Where can you hear excellent contemporary, original, jazz compositions? And where can you hear good contemporary poetry? Why here at the Millbrook Library sponsored by the Millbrook Arts Group who brought poet Jonathan Wells from Manhattan as well as Evan Christopher's Clarinet Road who were in residence at the Jazz Lincoln Center program. A spokesperson from The Catskill Jazz Factory introduced the musicians.
The program opened with Wells reading from his new book, The Man with Many Pens, published by Four Way Books. Local poet Ryan Murphy, who is on the board of the firm, introduced the affable Wells, who read his poems clearly without a microphone, interspersing poems with amusing anecdotes. Wells connected well with the audience. His unpretentious poetry has clarity, charm, and force—engaging energy that the audience responded to. An element of developmental suspense permeates his poetry. Here is a short sample:
By Jonathan Wells
Love gives all its reasons
as if they were terms for peace.
Love is this but not that
that but not this.
Love as it always was.
But there is no peace in the mountain
cleft where the fruit bats scatter
from the light.
There is no peace in the hollow when
the heat snuffs night’s blue candle.
The outline of brown leaves on
the beach is the wind’s body.
A crow is squawking at the sun
as if the screech itself is dawn.
Let me hear every perfect note.
How I loved that jasper morning.
Evan Christopher's Clarinet Road sprang into action, playing new jazz that drew upon the early jazz styles of the 1920s. Composer Brian Seager excelled on electric guitar in the opening composition by clarinetist Evan Christopher who inflected blues into Native American Indian rhythms in “Bayou Chant.” “Make me a pallet of the floor,” a traditional piece made famous by Buddy Bolden in the 1920s, had the audience captive in its swing. Brian Seager’s composition “Gospel Waltz” rang changes on that venerable strain. “High Society,” a traditional number which Alphonse Picou changed from piccolo to clarinet (one of the first known jazz solos) romped. This tune makes a demanding arrangement for any small group to play, and it really swung in groove.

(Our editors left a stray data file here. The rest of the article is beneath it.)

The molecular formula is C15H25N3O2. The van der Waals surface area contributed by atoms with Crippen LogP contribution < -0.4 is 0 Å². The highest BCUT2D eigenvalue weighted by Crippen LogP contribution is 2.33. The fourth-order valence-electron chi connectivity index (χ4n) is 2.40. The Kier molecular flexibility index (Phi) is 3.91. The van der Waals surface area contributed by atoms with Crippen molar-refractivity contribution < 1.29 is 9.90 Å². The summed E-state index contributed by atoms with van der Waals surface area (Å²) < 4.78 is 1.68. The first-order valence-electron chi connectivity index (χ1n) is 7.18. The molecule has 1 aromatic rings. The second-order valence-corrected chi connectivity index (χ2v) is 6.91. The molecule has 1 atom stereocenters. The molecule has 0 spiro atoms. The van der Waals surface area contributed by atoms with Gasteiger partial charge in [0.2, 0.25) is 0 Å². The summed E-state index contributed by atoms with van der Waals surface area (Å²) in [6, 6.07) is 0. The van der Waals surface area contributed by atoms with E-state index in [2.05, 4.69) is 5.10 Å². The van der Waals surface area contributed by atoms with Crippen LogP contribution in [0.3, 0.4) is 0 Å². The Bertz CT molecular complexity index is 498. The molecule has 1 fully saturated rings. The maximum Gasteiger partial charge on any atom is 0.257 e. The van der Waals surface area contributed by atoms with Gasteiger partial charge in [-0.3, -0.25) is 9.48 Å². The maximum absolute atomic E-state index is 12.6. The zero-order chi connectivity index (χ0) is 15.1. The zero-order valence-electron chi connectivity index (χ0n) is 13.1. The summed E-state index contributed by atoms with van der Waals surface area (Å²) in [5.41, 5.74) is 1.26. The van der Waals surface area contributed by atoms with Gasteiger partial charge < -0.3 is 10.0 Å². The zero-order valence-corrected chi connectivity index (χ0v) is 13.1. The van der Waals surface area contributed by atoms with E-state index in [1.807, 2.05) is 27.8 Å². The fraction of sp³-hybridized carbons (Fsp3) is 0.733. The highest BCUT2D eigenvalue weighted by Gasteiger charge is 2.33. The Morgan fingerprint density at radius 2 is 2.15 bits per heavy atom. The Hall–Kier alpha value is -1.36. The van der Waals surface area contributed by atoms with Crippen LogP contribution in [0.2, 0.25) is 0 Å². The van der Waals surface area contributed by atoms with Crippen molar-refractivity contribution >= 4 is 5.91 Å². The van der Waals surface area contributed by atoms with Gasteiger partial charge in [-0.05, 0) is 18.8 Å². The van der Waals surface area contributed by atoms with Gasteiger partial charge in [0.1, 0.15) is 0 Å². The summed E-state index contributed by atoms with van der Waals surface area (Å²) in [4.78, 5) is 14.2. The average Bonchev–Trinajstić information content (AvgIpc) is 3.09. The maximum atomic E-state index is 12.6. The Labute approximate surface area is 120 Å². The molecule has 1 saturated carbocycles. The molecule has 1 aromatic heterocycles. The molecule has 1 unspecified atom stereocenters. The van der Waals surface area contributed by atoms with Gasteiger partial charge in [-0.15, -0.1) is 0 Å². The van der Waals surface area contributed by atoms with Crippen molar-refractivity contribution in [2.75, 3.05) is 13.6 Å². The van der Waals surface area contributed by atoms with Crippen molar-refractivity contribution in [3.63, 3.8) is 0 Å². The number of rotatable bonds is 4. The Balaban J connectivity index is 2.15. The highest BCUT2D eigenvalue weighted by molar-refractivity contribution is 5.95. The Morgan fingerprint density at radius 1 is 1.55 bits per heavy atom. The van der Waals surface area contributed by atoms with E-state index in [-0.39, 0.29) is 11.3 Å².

After a brief break where snacks and juice were served, they arrived back with Wells for a cool poetry jam, for which they must have had some rehearsal because this Kerouac-style number effectively melded Wells’ words with a simple background arrangement. “Mojo Blues” followed where Jacob Webb on electric upright bass improvised a solo. Christopher’s original “Creole Wild West” opened with a solo prologue that incorporated interior dialogue before bass and guitar opened up the conversation to wider variations. Christopher’s composition “Old Sober March” shook the books on the shelves, while his newest original, “Congo in the Square” received a standing ovation. As composer and performer, Christopher remains accomplished and delightful. While he played he sometime marched in place. It was wonderful to hear this extraordinary Mardi Gras composer and performer in Millbrook, but sometimes surprising things do happen here.
After the concert I enquired about Christopher’s clarinet. He said it was in two parts: one from the late thirties and one from the early thirties, two pieces joined from broken clarinets, which in itself is something of a metaphor for New Orleans and its history. As I walked out the door, I overheard a woman say, “That was really good!” And that was so.
Catskill Jazz Factory has a weeklong residency coming up in April with a quintet from South Africa and they will be doing a workshop, plus community performance at Millbrook High School, prior to a bigger event at Bard College's Sosnoff Theater.